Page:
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Fixing Flats Is Fun

by Jim Langley

Click on the picture to open the full illustration and see how flat tires
can be fun. While he works, she enjoys the break from riding

Hedgethorn tire
From the beginning of cycling, tire companies focused on flatproof tires.
The text from this 1910 ad reads, “The toughness of this tire
is to be compared only to the hide of a rhinoceros”
From Mead Cycle Company Catalogue No. 117
See below for detail image

Here’s What’s Needed for Bicycle Flat Tire Repair

What to carry in your take-along tool kit

  • A spare tube with the same valve as what’s on your bicycle (carry a second when riding on bad roads or on rainy days when flats are more common).
  • 2 or 3 tire levers (two cool ones to consider: the Cobra Tire Tool and the Speed Lever by Crank Brothers). Note that most people use levers to remove tires, however, with a little practice you can do it by hand, which is faster and sure to impress your friends (click the link below to view my video of this and read my step-by-step instructions).
  • Patch kit (usually you replace the tube, but if you get multiple punctures, you’ll need patches to repair it).
  • 1- x 2-inch denim or canvas boot (this is placed between the tire and tube to patch a tire cut). You can also purchase ready-made tire patches.
  • If your bike has bolt-on wheels, you’ll need a wrench for loosening the axle nuts. Otherwise, you can use your hands to open the wheel quick releases.

    NOTE: You are reading my text-heavy and illustrated-by-me flat-tire-repair story. Here's my photo-and-caption one.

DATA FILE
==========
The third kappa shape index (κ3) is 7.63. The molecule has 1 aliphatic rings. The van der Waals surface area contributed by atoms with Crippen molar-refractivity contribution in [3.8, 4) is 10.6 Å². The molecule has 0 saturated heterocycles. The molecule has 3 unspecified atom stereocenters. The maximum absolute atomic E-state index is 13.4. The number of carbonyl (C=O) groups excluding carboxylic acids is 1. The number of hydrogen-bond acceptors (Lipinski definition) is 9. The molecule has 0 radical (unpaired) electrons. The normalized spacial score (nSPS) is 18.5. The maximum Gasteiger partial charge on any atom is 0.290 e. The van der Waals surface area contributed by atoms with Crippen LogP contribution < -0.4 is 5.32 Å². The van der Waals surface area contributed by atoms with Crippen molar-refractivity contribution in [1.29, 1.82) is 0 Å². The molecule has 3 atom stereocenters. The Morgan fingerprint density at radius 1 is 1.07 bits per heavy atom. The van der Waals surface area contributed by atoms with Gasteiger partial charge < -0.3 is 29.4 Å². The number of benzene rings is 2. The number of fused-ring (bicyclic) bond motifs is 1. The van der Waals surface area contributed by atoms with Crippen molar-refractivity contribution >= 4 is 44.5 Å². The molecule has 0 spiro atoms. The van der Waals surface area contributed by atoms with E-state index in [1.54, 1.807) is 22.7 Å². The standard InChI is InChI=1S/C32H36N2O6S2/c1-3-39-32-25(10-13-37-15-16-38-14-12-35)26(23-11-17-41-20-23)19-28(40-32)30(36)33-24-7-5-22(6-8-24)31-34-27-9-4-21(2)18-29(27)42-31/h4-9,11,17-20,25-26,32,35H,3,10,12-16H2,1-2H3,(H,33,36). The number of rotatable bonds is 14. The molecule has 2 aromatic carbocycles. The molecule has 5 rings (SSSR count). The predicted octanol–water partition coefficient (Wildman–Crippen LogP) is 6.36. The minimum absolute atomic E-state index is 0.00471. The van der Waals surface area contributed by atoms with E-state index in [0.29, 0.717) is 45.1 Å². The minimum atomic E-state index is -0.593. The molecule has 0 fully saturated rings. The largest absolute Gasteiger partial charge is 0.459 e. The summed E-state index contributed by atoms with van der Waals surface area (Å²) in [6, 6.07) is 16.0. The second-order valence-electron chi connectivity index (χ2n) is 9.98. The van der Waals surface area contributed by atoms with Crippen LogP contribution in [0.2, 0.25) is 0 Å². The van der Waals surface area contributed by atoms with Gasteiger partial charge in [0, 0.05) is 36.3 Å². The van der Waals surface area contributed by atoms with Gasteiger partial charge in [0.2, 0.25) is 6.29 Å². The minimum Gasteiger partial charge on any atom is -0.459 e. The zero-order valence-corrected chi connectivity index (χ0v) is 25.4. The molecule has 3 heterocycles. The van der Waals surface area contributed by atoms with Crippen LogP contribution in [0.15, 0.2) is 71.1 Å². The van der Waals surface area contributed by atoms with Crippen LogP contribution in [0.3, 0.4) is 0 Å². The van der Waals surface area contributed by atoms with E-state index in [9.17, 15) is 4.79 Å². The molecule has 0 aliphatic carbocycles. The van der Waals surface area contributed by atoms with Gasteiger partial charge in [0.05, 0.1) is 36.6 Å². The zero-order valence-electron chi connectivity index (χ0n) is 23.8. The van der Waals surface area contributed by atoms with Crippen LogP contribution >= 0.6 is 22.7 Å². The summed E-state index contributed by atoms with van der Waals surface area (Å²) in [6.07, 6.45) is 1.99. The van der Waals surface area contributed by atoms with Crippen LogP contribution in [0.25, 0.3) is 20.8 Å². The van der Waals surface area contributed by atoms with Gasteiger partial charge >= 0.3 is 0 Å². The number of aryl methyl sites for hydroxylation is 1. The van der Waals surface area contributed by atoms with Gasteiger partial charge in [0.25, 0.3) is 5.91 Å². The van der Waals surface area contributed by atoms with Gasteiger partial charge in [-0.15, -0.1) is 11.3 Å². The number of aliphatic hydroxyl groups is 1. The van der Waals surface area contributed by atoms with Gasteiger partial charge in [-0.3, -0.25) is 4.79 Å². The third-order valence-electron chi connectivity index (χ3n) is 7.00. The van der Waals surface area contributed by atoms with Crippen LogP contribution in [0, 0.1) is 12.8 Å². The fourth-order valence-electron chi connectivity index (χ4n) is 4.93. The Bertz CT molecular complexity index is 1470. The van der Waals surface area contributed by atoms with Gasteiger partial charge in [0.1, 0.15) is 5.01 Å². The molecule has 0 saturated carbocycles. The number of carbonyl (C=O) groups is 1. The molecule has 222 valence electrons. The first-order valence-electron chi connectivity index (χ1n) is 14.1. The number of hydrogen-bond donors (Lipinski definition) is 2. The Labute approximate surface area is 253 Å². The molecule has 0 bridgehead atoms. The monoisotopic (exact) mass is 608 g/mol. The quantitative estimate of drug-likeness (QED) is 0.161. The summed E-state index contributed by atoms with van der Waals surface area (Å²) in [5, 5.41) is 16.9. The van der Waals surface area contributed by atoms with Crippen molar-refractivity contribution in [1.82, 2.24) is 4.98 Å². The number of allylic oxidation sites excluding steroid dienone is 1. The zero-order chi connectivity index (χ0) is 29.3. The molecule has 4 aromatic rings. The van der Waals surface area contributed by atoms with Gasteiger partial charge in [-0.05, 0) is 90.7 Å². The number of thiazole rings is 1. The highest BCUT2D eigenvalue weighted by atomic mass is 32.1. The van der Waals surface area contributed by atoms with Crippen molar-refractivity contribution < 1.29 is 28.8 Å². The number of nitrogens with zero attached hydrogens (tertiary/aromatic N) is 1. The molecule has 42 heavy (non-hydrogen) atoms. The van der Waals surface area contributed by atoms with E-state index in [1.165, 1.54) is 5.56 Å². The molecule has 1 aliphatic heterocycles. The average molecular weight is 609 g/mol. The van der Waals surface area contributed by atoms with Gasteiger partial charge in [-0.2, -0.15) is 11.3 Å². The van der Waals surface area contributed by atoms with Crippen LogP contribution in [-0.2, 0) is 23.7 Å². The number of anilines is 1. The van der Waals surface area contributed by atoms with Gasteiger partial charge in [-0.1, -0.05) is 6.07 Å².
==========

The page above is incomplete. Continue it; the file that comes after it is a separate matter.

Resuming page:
opening direct-pull brakes
Click picture to see how to
open other brake types

1. When you puncture, stop riding as soon as it’s safe. If you’re riding with friends, let them know you’ve flatted so they don’t run into you as you slow down; and so they don’t just keep riding. If it’s a rear flat, shift to the smallest cassette cog while slowing. Get off, move off the road or to the side of the trail, then open your brake quick-release (road bikes) or unhook the cable on V-brakes and cantilevers (mountain bikes).

Open the brake quick-release (direct-pull brakes shown) to spread the pads and make wheel removal easier.
If you have disc brakes, there's nothing to open. The disc brake rotor (the metal disc attached to the wheel) will slide right out of the brake caliper when you remove the wheel. However, do not squeeze the brake lever while the wheel is off the bicycle or you will have to reset your brake pads, which is not always easy.
opening the wheel quick release
Click picture to enlarge

2. Open the wheel quick-release (QR) and remove the wheel (or unscrew axle nuts if that’s what’s on yours). For front flats, lift the bike by the handlebar with one hand while removing the wheel with the other. For rear flats, grip the seat with one hand and lift. Remove the wheel with your free hand by pushing down (or forward for horizontal frame dropouts). To keep your hands clean, try to shake the chain off the cog as you remove the wheel. If it resists, lift it off with one finger (it’s easy to clean just one finger). Then rest the bike on its left side.

On most modern forks, you’ll need to hold the round end of the QR mechanism and rotate the other end (where the lever is; or vice-versa) to create enough space to clear little safety nubs on the tips of the fork put there to keep the wheel in the fork should the QR mistakenly loosen.

The two valve types